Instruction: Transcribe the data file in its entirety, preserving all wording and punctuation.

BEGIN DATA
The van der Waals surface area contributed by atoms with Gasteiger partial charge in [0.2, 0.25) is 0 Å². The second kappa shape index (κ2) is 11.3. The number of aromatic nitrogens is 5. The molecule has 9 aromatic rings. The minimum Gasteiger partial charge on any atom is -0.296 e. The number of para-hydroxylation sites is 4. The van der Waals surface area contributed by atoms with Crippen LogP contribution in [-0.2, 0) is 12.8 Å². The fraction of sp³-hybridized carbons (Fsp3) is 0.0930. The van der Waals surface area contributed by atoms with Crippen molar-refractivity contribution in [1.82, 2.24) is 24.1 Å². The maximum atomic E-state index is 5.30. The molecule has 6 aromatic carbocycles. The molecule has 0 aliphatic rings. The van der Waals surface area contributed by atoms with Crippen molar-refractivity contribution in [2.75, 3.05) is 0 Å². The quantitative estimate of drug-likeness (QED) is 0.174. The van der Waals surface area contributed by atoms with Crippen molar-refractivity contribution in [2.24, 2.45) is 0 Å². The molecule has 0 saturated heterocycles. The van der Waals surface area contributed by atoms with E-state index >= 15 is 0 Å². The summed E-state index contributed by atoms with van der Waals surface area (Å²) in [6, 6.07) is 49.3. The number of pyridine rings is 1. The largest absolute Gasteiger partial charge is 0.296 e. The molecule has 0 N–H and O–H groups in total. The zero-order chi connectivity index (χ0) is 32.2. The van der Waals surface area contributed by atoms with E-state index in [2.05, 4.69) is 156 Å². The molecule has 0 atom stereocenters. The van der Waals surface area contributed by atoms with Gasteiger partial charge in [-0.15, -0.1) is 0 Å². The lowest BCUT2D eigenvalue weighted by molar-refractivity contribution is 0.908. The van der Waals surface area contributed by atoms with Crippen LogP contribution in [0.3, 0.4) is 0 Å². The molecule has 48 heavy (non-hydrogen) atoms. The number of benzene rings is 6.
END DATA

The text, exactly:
The van der Waals surface area contributed by atoms with Gasteiger partial charge in [0.2, 0.25) is 0 Å². The second kappa shape index (κ2) is 11.3. The number of aromatic nitrogens is 5. The molecule has 9 aromatic rings. The minimum Gasteiger partial charge on any atom is -0.296 e. The number of para-hydroxylation sites is 4. The van der Waals surface area contributed by atoms with Crippen LogP contribution in [-0.2, 0) is 12.8 Å². The fraction of sp³-hybridized carbons (Fsp3) is 0.0930. The van der Waals surface area contributed by atoms with Crippen molar-refractivity contribution in [1.82, 2.24) is 24.1 Å². The maximum atomic E-state index is 5.30. The molecule has 6 aromatic carbocycles. The molecule has 0 aliphatic rings. The van der Waals surface area contributed by atoms with Crippen molar-refractivity contribution in [2.75, 3.05) is 0 Å². The quantitative estimate of drug-likeness (QED) is 0.174. The van der Waals surface area contributed by atoms with Crippen molar-refractivity contribution in [2.24, 2.45) is 0 Å². The molecule has 0 saturated heterocycles. The van der Waals surface area contributed by atoms with E-state index >= 15 is 0 Å². The summed E-state index contributed by atoms with van der Waals surface area (Å²) in [6, 6.07) is 49.3. The number of pyridine rings is 1. The largest absolute Gasteiger partial charge is 0.296 e. The molecule has 0 N–H and O–H groups in total. The zero-order chi connectivity index (χ0) is 32.2. The van der Waals surface area contributed by atoms with E-state index in [2.05, 4.69) is 156 Å². The molecule has 0 atom stereocenters. The van der Waals surface area contributed by atoms with Gasteiger partial charge in [-0.15, -0.1) is 0 Å². The lowest BCUT2D eigenvalue weighted by molar-refractivity contribution is 0.908. The van der Waals surface area contributed by atoms with Crippen LogP contribution in [0.3, 0.4) is 0 Å². The molecule has 48 heavy (non-hydrogen) atoms. The number of benzene rings is 6.